On the US’s involvement in the global economy, 73 per cent say it is a good thing, an opinion that is highest among those with a college education (86 per cent) and lowest (64 per cent) among those with a high school education or less.

Clearly, notwithstanding the loud fulminations of America’s right wing that was inflated by the Trump presidency, the United States of 2020 is more liberal than the United States of 2016, or 2000, let alone the United States of 1950 when conservatives sought to restore in their plaintive cry, “Make America Great Again”.

Progressives need to deconstruct the narrative that sees the United States as a naturally conservative country whose authentic overlords are Republicans and in which Democrats come to power only as periodic interlopers. This often leads Republicans playing hardball and Democrats playing softball; the former are always ready for combat and the latter for compromise.

Sixth, America is becoming more diverse and is destined to become a majority-minority nation in the mid-2040s. The demographic shifts are evident even in the electorate in 2016 and 2020. Demography is of course not destiny. The country changes, and so do political parties. At one time African Americans largely voted Republican, the party of Lincoln, then drifted to the Democrats, the party of the Civil Rights Act of 1964 and the Voting Rights Act of 1965 that propelled the Republicans to adopt their Southern Strategy of racist appeals to white voters.

However, trends point to what Fessenden and Gamio call “the relentless shrinking of Trump’s base”.  From 1976 to 2018, white voters without college degrees declined from 71 per cent to 39 per cent, while white voters with college degrees doubled from 17 per cent to 34 per cent, and minority voters more than doubled from 11 per cent to 27 per cent. The shifts in age are no less telling. Between 2016 and 2020, voters among the silent and older generations fell from 30 per cent to 9 per cent, baby boomers from 38 per cent to 29 per cent, Gen X from 26 per cent to 23 per cent, while millennials increased from 6 per cent to 25 per cent, and Gen Z from 0 per cent to 13 per cent.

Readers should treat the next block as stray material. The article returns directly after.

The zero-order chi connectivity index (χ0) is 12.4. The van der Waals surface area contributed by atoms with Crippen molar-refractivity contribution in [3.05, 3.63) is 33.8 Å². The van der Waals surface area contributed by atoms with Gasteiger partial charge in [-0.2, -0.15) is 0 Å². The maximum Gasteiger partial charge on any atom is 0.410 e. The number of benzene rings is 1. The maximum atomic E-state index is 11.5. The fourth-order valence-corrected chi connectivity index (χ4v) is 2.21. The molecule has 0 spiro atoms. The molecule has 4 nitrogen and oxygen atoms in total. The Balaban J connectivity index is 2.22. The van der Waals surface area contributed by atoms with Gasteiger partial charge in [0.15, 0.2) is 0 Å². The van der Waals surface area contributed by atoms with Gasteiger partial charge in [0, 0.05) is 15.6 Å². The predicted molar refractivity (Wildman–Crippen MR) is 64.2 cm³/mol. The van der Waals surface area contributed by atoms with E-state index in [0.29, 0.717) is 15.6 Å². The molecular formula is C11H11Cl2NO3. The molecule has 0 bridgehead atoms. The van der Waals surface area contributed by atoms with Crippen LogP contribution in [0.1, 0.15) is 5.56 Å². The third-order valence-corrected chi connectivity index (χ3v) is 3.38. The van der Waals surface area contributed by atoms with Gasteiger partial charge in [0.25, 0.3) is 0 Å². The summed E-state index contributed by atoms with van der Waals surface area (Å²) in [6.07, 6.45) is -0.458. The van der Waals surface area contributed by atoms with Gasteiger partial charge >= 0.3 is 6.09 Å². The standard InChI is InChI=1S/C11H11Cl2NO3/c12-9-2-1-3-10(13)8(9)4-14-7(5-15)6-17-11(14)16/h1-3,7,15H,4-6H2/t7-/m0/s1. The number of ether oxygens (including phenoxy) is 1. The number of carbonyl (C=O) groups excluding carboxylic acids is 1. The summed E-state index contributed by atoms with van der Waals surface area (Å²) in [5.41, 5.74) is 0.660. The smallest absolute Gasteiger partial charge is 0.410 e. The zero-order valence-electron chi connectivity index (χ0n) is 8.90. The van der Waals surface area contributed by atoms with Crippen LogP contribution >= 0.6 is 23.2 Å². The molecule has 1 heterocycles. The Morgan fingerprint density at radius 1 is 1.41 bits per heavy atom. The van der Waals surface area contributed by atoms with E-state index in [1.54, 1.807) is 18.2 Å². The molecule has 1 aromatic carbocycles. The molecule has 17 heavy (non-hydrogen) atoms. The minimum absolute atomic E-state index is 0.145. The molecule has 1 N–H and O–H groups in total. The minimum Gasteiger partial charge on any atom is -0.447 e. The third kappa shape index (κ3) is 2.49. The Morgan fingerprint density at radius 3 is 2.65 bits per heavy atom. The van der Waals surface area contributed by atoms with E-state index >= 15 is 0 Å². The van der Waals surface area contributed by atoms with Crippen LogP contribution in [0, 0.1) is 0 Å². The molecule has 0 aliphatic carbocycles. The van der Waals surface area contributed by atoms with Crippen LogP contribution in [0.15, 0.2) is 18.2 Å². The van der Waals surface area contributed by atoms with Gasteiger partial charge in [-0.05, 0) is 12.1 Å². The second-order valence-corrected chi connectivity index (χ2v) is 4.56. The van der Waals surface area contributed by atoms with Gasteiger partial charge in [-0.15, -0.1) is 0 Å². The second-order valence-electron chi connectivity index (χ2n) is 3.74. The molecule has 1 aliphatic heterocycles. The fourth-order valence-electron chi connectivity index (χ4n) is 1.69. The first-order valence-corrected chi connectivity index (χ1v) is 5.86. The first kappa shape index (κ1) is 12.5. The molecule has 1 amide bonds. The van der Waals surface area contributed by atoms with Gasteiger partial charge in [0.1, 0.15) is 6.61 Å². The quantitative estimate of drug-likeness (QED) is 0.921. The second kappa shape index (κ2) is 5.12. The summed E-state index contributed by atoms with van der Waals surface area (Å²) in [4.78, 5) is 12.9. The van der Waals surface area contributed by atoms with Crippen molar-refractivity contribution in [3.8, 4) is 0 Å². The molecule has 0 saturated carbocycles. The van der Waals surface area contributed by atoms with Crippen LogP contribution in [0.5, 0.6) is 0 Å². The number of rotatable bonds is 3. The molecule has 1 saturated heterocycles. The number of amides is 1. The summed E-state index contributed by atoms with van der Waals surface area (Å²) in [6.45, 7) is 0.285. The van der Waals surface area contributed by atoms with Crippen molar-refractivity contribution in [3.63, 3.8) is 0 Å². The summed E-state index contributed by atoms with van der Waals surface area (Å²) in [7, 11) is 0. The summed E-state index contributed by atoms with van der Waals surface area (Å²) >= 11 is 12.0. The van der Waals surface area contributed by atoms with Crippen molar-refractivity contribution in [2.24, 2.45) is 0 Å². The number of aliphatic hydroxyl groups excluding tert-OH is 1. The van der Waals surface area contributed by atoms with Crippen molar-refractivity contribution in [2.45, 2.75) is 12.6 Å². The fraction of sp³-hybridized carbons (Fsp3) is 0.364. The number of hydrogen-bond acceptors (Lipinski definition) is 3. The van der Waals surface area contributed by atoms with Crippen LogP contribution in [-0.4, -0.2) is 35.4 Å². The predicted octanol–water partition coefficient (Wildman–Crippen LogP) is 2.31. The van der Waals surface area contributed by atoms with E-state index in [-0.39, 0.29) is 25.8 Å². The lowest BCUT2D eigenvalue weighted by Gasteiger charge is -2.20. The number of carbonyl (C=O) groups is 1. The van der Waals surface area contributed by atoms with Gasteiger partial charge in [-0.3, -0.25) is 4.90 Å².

Photo. Flickr/ Geoff Livingston

Young people campaigning for the Biden-Harris ticket. Photo. Flickr/ Geoff Livingston

Notwithstanding the cultural and demographic advantages enjoyed by the Democrats, predictions of a blue wave failed to materialise. In the immediate aftermath of the elections, panic and cheeriness gripped both the Democrats and the Republicans as Trump bagged Florida and Texas, took an early lead in the polls in the battleground states, and Republicans held on to Senate races that had been expected to flip and won House seats from Democrats. Some feared or hoped for a repeat of 2016, and questioned the accuracy of the polls that had shown Biden and Democrats in a commanding lead. But as an editorial in the Washington Post reminded its readers, “Surprise! The election is unfolding as predicted.” As the vote counting continued from hours to days, and Biden’s prospects brightened, the narrative and expectations shifted.

The dysfunctions of American democracy  

Americans are used to getting their projected election results instantly on election night. I teased my African American wife to exercise patience as is common in African and many other countries where election results are often announced several days, even weeks, after the elections. The apparent slowness in declaring the winner of the US presidential election revealed a lot more than American impatience; it reflected the enduring dysfunctions of American democracy. As a member of the new African diaspora in the United States, and a student of international political economy and comparative politics, I have always been struck by the following four structural deficits of the American democratic system.

First, the electoral college is an instrument of minority rule that has primarily benefitted Republicans over the last twenty years, first, George W. Bush in 2000 in which Al Gore won the popular vote by 500,000 while losing Florida’s electoral college by 537 votes, and second, Donald Trump in 2016 who lost to Hillary Clinton by nearly 3 million votes but clinched the electoral college by a whisker in Pennsylvania, Michigan and Wisconsin. Altogether, in American history, five presidents – three in the 19th century (John Quincy Adams in 1824, Rutherford B. Hayes in 1876, and Benjamin Harrison in 1888) – won the presidency while losing the popular vote.